Using Asset and Location Fields

CloudKit provides field types specifically for storing large data files and for fetching records by location. Use these data types to leverage the performance improvements that CloudKit provides for this type of data. You can also fetch records by location. For example, display records on a map in a user-defined region.

Store Large Files in CloudKit

You can store large data files in CloudKit using the Asset field type. Assets are owned by the associated record, and CloudKit handles garbage collection for you. CloudKit also efficiently uploads and downloads assets.

In code, the Asset field type is represented by a CKAsset object. This code fragment sets an Asset field in an Artwork record to a resource file.

   // Create a URL to the local file
   NSURL *resourceURL = [NSURL fileURLWithPath:@"…"];
   if (resourceURL){
      CKAsset *asset = [[CKAsset alloc] initWithFileURL:resourceURL];
      artworkRecord[@"image"] = asset;

When the record is saved, the file is uploaded to iCloud.

Add similar code that saves a record type with an Asset field to your app and run it. To save the record, read Maintaining a Local Cache of CloudKit Records.

Verify Your Steps

To verify that your changes to the schema and records were saved to iCloud, read The General Workflow and Fetching Changes. When you view records with an Asset object, CloudKit Dashboard displays the size of the binary data.


Add Location Fields

If your record has an address or other location data, you can save it as a CLLocation object in the record and later fetch records by location. For example, your app might display pins representing the records on a map.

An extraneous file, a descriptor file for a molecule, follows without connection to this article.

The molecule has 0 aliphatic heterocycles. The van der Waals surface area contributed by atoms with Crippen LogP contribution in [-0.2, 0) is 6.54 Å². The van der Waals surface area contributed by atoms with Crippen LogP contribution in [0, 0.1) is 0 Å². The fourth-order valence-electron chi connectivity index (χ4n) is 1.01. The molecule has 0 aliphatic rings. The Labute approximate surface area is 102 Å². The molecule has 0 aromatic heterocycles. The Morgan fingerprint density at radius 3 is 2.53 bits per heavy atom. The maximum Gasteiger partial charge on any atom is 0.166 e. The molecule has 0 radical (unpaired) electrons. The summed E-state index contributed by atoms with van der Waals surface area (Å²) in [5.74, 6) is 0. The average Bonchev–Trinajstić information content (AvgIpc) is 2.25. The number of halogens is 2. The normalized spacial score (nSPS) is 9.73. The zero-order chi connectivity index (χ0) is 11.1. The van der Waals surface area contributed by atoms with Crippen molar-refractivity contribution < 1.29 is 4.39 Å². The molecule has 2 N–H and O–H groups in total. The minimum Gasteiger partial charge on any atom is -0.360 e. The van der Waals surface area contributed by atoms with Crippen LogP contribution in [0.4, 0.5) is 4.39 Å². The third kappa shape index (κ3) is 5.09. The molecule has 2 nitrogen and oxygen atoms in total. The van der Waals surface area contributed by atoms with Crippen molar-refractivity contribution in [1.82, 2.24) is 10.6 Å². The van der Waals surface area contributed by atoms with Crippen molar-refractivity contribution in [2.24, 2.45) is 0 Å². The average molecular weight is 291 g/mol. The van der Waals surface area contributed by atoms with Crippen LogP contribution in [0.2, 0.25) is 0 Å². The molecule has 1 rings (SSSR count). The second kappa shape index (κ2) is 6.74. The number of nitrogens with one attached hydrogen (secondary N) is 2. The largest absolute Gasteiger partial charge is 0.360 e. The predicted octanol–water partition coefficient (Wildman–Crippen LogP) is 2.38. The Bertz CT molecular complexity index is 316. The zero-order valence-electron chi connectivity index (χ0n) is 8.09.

This code fragment uses the CLGeocoder class to convert a string address to a location object and stores it in a record.

CLGeocoder *geocoder = [CLGeocoder new];
[geocoder geocodeAddressString:artwork[kArtworkAddressKey] completionHandler:^(NSArray *placemark, NSError *error){
   if (!error) {
      if (placemark.count > 0){
         CLPlacemark *placement = placemark[0];
         artworkRecord[kArtworkLocationKey] = placement.location;
   else {
      // insert error handling here
   // Save the record to the database

Add similar code that saves a record type with an Location field to your app and run it. To save the record, read Maintaining a Local Cache of CloudKit Records.

Verify Your Steps

When you view records in CloudKit Dashboard, it displays the longitude and latitude of the location field.


Fetch Records by Location

Once you have location data in your database, you can fetch records by location using a query containing a record type, a predicate, and a sort descriptor. The Location field specified in the predicate must be indexed for the fetch to succeed.

This code fragment fetches all records whose locations are within 100,000 meters of San Francisco.

// Get the public database object
CKDatabase *publicDatabase = [[CKContainer defaultContainer] publicCloudDatabase];
// Create a predicate to retrieve records within a radius of the user's location
CLLocation *fixedLocation = [[CLLocation alloc] initWithLatitude:37.7749300 longitude:-122.4194200];
CGFloat radius = 100000; // meters
NSPredicate *predicate = [NSPredicate predicateWithFormat:@"distanceToLocation:fromLocation:(location, %@) < %f", fixedLocation, radius];
// Create a query using the predicate
CKQuery *query = [[CKQuery alloc] initWithRecordType:@"Artwork" predicate:predicate];
// Execute the query
[publicDatabase performQuery:query inZoneWithID:nil completionHandler:^(NSArray *results, NSError *error) {
   if (error) {
      // Error handling for failed fetch from public database
   else {
      // Display the fetched records

In this iOS app, artwork within the specified radius of a fixed location is fetched.


To learn more about locations and maps, read Location and Maps Programming Guide.


In this chapter you learned how to: